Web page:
Responsive to all this widespread interest of the people at large, men and women all over the country are busied with the difficult art of the dramatist. In turn responsive to their needs, our colleges are developing courses in dramatic composition, though ten years ago not one existed. But to these playwrights comes sooner or later the question: “Shall I write so as surely to make money, but pandering to the lower artistic and moral taste of my public; or shall I keep to my inculcated and self-discovered standards of dramatic art till I win my public to them?” For the latter result there must be a considerable part of the public which so understands and loves the best of the drama of the past that it can quickly discover promise in the drama to-day. Out of the past come the standards for judging the present; standards in turn to be shaped by the practice of present-day dramatists into broader standards for the next generation. The drama possesses a great literature growing out of an eternal desire of the races. The drama is a great revealer of life. Potentially, it is a social educative force of the greatest possibilities, provided it be properly handled. You cannot annihilate it. Repressing it you bring its poorer qualities to the front. How, then, can any so-called educated man fail to try to understand it? But to understand it one must read closely, sympathetically, and above all widely.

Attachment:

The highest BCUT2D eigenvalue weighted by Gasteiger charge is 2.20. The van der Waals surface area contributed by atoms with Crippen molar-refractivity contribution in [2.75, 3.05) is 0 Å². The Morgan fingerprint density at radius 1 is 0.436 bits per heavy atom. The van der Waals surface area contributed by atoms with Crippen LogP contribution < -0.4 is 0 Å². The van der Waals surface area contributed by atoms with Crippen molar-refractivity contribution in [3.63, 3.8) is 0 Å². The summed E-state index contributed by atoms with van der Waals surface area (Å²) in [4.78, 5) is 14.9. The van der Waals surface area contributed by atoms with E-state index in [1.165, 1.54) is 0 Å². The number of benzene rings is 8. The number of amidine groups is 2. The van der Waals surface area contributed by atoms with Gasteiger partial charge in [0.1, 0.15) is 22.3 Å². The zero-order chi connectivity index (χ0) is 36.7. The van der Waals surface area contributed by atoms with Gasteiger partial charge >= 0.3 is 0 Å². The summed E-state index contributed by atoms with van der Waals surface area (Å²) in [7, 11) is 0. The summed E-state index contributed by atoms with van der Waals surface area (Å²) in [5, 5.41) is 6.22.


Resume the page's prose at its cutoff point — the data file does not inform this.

For such results a collection like this must be but the fillip that creates a craving for more. Here is only a little of all the Elizabethan and Jacobean drama. Here it is possible to represent only by a few masterpieces the vast stores of the drama in France, Germany, England, Scandinavia, Italy, Spain, and Russia in the nineteenth and twentieth centuries. To-day, English drama, with only a few exceptions better than any written since the seventeenth century, comes often to the stage. From month to month the drama is making history. In England and the United States to-day it is wonderfully alive, independent, ambitious, seeking new ways of expression on an infinite variety of subjects. Yet it is often crude, especially in this country. It will never know how crude till its public forces it to closer, finer thinking, more logical characterization, and stern avoidance of mere theatricality. Back of any such gains must stand a public with a love for the drama, gained not merely from seeing plays of to-day but from wide reading in the drama of different periods and different nations in the past.

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